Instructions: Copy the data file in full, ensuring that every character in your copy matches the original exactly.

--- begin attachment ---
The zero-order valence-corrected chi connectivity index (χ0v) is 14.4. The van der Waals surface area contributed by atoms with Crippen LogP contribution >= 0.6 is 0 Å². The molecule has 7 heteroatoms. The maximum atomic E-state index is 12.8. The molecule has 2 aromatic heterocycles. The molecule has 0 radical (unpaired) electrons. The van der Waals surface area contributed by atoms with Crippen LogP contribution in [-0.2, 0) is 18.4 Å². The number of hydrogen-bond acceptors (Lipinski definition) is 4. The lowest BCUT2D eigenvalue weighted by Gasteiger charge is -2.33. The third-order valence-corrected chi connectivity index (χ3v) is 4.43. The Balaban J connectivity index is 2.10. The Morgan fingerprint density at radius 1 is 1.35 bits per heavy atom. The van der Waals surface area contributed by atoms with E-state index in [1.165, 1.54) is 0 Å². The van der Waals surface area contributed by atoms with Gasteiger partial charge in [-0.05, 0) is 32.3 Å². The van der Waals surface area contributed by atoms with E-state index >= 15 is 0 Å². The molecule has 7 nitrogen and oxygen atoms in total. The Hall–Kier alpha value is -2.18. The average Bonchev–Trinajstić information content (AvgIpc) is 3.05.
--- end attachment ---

The zero-order valence-corrected chi connectivity index (χ0v) is 14.4. The van der Waals surface area contributed by atoms with Crippen LogP contribution >= 0.6 is 0 Å². The molecule has 7 heteroatoms. The maximum atomic E-state index is 12.8. The molecule has 2 aromatic heterocycles. The molecule has 0 radical (unpaired) electrons. The van der Waals surface area contributed by atoms with Crippen LogP contribution in [-0.2, 0) is 18.4 Å². The number of hydrogen-bond acceptors (Lipinski definition) is 4. The lowest BCUT2D eigenvalue weighted by Gasteiger charge is -2.33. The third-order valence-corrected chi connectivity index (χ3v) is 4.43. The Balaban J connectivity index is 2.10. The Morgan fingerprint density at radius 1 is 1.35 bits per heavy atom. The van der Waals surface area contributed by atoms with E-state index in [1.165, 1.54) is 0 Å². The van der Waals surface area contributed by atoms with Gasteiger partial charge in [-0.05, 0) is 32.3 Å². The van der Waals surface area contributed by atoms with E-state index >= 15 is 0 Å². The molecule has 7 nitrogen and oxygen atoms in total. The Hall–Kier alpha value is -2.18. The average Bonchev–Trinajstić information content (AvgIpc) is 3.05.